20th-century bust of Catullus on the Piazza Carducci in Sirmione

Gaius Valerius Catullus (*c.84 Verona-c.54BCE Sirmione)

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Neoteriker Neoteric

Vivamus, mea Lesbia, atque amemus
rumoresque senum severiorum
omnes unius aestimemus assis
soles occidere et redire possunt:
nobis cum semel occidit brevis lux,
nox est perpetua una dormienda.

Let us live, my Lesbia, and love, and value at one farthing all the talk of crabbed old men. Suns may set and rise again. For us, when the short light has once set, remains to be slept the sleep of one unbroken night.
V, lines 1–6

Catullus 5

1 Vivāmus, mea Lesbia, atque amemus,

2 rumoresque senum severiorum

3 omnes unius aestimemus assis!

4 soles occidere et redire possunt;

5 nobis, cum semel occidit brevis lux,

6 nox est perpetua una dormienda.

7 da mi basia mille, deinde centum,

8 dein mille altera, dein secunda centum,

9 deinde usque altera mille, deinde centum;

10 dein, cum milia multa fecerimus,

11 conturbabimus illa, ne sciamus,

12 aut ne quis malus invidere possit,

13 cum tantum sciat esse basiorum.

Catullus 16

1 Pēdīcābō ego vōs et irrumābō,

2 Aurēlī pathice et cinaede Fūrī,

3 quī mē ex versiculīs meīs putāstis,

4 quod sunt molliculī, parum pudīcum.

5 Nam castum esse decet pium poētam

6 ipsum, versiculōs nihil necesse est;

7 quī tum dēnique habent salem ac lepōrem,

8 sī sint molliculī ac parum pudīcī

9 et quod prūriat incitāre possunt,

10 nōn dīcō puerīs, sed hīs pilōsīs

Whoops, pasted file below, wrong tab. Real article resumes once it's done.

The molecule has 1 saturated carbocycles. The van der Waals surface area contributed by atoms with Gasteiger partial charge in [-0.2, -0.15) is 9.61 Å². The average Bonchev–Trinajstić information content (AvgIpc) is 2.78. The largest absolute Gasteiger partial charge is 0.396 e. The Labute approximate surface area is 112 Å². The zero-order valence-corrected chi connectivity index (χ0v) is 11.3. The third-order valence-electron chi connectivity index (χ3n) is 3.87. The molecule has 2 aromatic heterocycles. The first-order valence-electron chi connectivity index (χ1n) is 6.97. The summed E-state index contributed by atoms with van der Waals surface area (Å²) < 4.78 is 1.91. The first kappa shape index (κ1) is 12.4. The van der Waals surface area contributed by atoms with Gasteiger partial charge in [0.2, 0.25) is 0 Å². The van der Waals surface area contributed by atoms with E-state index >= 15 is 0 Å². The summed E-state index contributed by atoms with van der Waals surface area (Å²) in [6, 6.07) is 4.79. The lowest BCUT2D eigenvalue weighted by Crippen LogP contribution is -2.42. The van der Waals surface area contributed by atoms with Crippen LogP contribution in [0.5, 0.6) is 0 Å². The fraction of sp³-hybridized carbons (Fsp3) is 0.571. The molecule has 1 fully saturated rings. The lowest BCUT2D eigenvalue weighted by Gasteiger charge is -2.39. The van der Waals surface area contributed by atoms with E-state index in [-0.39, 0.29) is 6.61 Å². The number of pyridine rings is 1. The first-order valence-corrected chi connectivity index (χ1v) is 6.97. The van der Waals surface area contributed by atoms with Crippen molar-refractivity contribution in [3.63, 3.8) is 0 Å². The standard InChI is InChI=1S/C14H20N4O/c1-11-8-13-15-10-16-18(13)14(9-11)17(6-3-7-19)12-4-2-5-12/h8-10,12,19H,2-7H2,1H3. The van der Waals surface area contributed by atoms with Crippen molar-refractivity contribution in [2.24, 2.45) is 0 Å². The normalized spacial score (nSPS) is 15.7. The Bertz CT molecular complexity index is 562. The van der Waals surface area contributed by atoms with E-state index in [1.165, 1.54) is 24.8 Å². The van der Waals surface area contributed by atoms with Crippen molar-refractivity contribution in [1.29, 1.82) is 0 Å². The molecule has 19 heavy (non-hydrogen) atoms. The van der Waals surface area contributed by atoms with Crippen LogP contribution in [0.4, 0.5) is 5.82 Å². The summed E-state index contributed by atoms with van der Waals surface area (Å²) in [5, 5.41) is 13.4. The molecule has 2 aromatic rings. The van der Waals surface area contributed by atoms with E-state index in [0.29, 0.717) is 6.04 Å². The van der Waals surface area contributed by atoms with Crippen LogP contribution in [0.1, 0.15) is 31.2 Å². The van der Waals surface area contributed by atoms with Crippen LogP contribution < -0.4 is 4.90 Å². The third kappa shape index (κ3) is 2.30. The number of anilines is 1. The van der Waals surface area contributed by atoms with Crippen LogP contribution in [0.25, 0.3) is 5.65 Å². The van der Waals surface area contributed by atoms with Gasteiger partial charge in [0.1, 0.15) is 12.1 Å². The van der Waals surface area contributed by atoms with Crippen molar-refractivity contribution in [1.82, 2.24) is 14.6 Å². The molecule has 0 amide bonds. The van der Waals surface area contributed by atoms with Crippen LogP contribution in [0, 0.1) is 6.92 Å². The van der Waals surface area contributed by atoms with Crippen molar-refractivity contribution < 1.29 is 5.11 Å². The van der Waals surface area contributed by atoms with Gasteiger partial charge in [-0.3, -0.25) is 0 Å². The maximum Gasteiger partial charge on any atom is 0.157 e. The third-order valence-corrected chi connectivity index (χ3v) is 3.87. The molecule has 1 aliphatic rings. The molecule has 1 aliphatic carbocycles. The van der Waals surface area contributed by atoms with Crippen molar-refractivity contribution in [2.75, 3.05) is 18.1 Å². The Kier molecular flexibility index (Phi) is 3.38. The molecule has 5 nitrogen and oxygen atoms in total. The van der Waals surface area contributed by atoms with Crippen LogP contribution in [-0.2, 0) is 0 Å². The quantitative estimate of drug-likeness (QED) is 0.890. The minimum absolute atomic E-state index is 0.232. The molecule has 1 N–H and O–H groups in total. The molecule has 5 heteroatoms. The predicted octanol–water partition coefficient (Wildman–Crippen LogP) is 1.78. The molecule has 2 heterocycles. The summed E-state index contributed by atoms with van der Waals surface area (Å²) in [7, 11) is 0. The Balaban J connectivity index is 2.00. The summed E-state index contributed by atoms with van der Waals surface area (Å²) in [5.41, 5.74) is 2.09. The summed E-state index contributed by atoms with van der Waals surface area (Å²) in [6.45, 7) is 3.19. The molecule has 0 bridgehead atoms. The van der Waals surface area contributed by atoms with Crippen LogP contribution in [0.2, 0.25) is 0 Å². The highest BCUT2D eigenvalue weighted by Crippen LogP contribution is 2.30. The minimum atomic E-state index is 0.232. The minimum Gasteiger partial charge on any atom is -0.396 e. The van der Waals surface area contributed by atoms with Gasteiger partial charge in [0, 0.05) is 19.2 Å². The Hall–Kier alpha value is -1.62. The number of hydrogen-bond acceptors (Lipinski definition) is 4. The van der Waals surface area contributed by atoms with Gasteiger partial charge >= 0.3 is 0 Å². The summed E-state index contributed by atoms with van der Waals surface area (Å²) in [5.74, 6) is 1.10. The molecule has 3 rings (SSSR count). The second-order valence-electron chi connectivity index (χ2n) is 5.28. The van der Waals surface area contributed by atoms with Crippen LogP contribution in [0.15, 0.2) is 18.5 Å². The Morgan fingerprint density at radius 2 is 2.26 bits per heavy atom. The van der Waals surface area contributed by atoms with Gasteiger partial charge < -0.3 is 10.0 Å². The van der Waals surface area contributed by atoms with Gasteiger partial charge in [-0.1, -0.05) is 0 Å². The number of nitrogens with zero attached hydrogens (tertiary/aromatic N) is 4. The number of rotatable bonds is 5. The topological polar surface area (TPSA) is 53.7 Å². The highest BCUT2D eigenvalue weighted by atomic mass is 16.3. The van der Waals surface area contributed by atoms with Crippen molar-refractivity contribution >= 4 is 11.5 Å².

11 quī dūrōs nequeunt movēre lumbōs.

12 Vōs, quod mīlia multa bāsiōrum

13 lēgistis male mē marem putātis?

14 Pēdīcābō ego vōs et irrumābō.

Catullus 101

1 Multās per gentēs et multa per aequora vectus

2 adveniō hās miserās, frāter, ad īnferiās,

3 ut tē postrēmō dōnārem mūnere mortis

4 et mūtam nēquīquam alloquerer cinerem

5 quandoquidem fortūna mihi tētē abstulit ipsum

6 heu miser indignē frāter adēmpte mihī

7 nunc tamen intereā haec, prīscō quae mōre parentum

8 trādita sunt tristī mūnere ad īnferiās,

9 accipe frāternō multum mānantia flētū.

10 Atque in perpetuum, frāter, avē atque valē.

1 Let us live, my Lesbia, and love,

2 and the rumors of rather stern old men

3 let us value all at just one penny!

4 Suns may set and rise again;

5 for us, when once the brief light has set,

6 an eternal night must be slept.

7 Give me a thousand kisses, then a hundred,
8 then another thousand, then a second hundred,

9 then yet another thousand, then a hundred;

10 then, when we have performed many thousands,

11 we shall shake them into confusion, in order that we might not know,
12 and in order not to let any evil person envy us,

13 when he knows that there are so many of our kisses.

1 I will sodomize you and face-fuck you,

2 bottom Aurelius and catamite Furius,

3 you who think, because my poems

4 are sensitive, that I have no shame.

5 For it's proper for a devoted poet to be moral

6 [but] in no way is it necessary for his poems.

7 In point of fact, these have wit and charm,

8 if they are sensitive and a little shameless,

9 and can arouse an itch,

10 and I don't mean in boys, but in those hairy old men

11 who can't get it up.

12 Because you've read my countless kisses,

13 you think less of me as a man?

14 I will sodomize you and face-fuck you.

1 Carried through many nations and many seas,

2 I arrive, brother, at these miserable funeral rites,

3 So that I might bestow you with the final gift of death

4 And might speak in vain to the silent ash.

5 Since Fortune has stolen you yourself from me,

6 Alas, wretched brother, unfairly stolen from me,

7 Meanwhile, however, receive these which in the ancient custom of [our] parents

8 were handed down as a sad gift for funeral rites,

9 dripping much with fraternal weeping,

10 And forever, brother, hail and farewell.